Two rules when it comes to subletting

broken egg
Oct 28 2017

Two rules when it comes to subletting

I have often raised the issues of tenants subletting. In the majority of cases a tenant must seek the permission of the landlord to sublet any rental property, this applies to both domestic and commercial properties. However, as a landlord it is wise to make sure that written permission is required is included in any tenancy agreements. Should the worse happen and you need to remove the tenant then it makes the eviction process a little clearer cut and does not give you additional hurdles to jump with the courts.

When it comes to a tenant subletting a social house, this is very different to a private or commercial rental. Subletting social housing, is a criminal offence, punishable by hefty fines and prison sentences of up to two years. Although I have not seen many cases reach court never mind the tenant being punished by the legal system.

With the courts so backed up with tenant evictions and other cases it is not very often you actually see a subletting case come to court.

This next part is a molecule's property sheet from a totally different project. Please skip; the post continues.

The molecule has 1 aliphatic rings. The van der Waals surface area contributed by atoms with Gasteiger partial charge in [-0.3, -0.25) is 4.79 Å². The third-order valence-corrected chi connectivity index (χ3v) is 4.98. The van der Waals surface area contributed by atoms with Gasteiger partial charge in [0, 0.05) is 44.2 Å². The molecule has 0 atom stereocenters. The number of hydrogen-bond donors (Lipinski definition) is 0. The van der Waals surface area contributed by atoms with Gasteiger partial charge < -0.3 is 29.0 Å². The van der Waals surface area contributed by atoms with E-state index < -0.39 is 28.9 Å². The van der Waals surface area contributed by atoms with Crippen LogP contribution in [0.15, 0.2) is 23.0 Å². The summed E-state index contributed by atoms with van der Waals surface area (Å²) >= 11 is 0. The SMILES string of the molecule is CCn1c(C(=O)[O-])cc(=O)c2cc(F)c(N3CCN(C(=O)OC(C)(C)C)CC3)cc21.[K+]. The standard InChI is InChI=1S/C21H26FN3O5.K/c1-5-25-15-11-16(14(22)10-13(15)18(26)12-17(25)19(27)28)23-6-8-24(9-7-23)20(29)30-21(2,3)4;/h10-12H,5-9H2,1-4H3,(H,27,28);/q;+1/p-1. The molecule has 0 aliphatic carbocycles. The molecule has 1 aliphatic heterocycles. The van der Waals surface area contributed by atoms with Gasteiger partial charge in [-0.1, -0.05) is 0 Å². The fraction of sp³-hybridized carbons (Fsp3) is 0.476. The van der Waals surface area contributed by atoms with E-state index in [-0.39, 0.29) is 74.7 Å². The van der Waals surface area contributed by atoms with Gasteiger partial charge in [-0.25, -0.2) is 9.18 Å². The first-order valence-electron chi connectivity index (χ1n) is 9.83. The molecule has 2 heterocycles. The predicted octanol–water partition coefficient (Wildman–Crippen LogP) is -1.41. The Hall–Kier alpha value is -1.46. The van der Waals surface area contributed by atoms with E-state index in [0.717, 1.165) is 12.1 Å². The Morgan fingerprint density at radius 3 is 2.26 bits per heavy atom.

So it was interesting to see a tenant being taken to court for subletting her property under the Prevention of Social Housing Fraud Act 2013. More refreshing to see that the tenant pleaded guilty. The consequence of her actions, two hundred hours of unpaid work and will probably have to return the profit from the illegal sublets which amounts to over £19k. She was charging £850 pcm for her social flat.

Hopefully Camden Council will win the civil case to recover the profits and send out a huge message to other social tenants who are considering subletting their social housing.

Now I applaud that the local authority taking subletting seriously and prosecuted the tenant. My issue is that she sub-let the flat twice over a three year period. Why was she not prosecuted the first time and evicted from the property?

Finally, why is it one rule for social housing and another rule for private landlords, especially when more and more private landlords are taking on social tenants? Why can a private landlord not be covered by the same legislation. Have any landlords ever successfully won a civil case against a tenant for subletting and received any profits?

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